Engagement with social media on health issues “humanises” doctors in the eyes of patients, a consultant rheumatologist told delegates at the ICGP Winter Meeting.
Galway-based Dr Ronan Kavanagh, who addressed members through a pre-recorded interview that is available on YouTube, said his engagement with social media sites like Twitter “allows me to present a more human side of myself to patients”.
Dr Kavanagh writes regular blog posts that help patients “decipher topical medical news” and his Facebook page allows for a certain discussion with the patient population. “I’m happy to answer generic questions, as opposed to questions specific to their healthcare,” he said.
Social media also facilitated him in connecting with the international rheumatology community.
Dr Kavanagh acknowledged many doctors were not interested in social media but emphasised that it was a very powerful tool.
“You need to be at least aware that it is going on. If you are sceptical and there is a GP practice down the road offering a social media service to patients, just see what happens,” he said.
In response, one GP at the workshop, expressed a view shared by many, that GPs were “overwhelmed” and engaging with social media seemed like more work. “My concern is this is another addition to my overwhelmed life,” he said.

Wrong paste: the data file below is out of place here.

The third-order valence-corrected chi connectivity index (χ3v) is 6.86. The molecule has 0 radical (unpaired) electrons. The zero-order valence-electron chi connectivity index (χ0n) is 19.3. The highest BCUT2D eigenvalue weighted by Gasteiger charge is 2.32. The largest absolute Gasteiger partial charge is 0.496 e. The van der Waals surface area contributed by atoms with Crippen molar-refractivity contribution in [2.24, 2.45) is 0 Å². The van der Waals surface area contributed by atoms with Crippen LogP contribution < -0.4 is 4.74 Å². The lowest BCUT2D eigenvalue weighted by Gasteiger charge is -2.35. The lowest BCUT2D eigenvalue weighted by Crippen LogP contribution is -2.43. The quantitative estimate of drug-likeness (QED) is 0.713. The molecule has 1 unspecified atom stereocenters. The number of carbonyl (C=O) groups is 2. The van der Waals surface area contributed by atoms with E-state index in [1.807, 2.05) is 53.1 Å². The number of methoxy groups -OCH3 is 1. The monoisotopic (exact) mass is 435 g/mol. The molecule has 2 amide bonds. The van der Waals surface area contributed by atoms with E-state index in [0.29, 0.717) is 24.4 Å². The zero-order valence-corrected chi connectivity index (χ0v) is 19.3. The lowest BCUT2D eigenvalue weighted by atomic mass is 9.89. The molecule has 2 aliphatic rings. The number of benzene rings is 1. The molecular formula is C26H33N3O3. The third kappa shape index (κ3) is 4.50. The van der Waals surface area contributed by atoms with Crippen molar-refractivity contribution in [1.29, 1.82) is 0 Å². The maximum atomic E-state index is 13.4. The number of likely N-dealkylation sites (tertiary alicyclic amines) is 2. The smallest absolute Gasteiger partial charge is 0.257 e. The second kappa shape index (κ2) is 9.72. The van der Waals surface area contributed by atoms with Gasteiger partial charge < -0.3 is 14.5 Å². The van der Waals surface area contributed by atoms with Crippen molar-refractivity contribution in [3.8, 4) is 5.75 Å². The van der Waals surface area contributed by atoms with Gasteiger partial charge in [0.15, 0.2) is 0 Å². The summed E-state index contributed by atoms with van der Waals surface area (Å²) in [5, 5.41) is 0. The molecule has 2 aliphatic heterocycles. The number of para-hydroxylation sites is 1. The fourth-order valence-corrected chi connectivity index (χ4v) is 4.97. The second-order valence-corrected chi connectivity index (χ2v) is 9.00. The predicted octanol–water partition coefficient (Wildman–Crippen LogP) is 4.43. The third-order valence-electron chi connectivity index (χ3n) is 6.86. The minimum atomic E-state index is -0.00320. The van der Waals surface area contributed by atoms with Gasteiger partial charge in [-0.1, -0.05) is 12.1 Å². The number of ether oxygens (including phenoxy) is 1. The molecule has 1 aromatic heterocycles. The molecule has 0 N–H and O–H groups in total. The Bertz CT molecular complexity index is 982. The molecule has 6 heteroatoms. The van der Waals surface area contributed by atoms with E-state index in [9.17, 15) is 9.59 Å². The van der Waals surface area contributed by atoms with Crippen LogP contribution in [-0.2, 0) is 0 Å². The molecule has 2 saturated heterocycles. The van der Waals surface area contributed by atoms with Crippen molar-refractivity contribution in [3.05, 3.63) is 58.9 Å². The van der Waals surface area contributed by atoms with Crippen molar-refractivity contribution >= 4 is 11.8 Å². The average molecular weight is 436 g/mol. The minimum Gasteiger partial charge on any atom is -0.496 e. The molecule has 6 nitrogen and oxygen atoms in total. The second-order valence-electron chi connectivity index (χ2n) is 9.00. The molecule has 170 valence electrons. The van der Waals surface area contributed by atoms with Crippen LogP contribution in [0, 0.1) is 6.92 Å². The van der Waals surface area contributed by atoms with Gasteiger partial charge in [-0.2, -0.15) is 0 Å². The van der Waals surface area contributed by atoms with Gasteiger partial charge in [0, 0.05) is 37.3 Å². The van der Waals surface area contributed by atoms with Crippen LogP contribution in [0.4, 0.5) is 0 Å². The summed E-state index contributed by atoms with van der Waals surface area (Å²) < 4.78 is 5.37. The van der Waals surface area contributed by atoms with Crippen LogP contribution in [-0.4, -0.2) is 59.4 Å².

Medical columnist Dr Liam Farrell, who hosted the workshop with ICGP Network of Establishing GPs (NEGs) Director Dr Peter Sloane, said that although social media “sounds like a lot of work”, it could reduce workloads if used “astutely”.
The Facebook page of the Haxby Group, a provider of GP services in the UK, was shown to delegates. The page — as opposed to profile — updated patients on surgery times, commencement of seasonal flu vaccines, professional achievements of staff, and national and international media news. Patients who ‘liked’ the page would receive latest news into the feed on their own Facebook profile pages.
None of the GPs attending the meeting raised their hand when asked if they had a practice Facebook page, which is free to set up, whereas several had paid-for practice websites.
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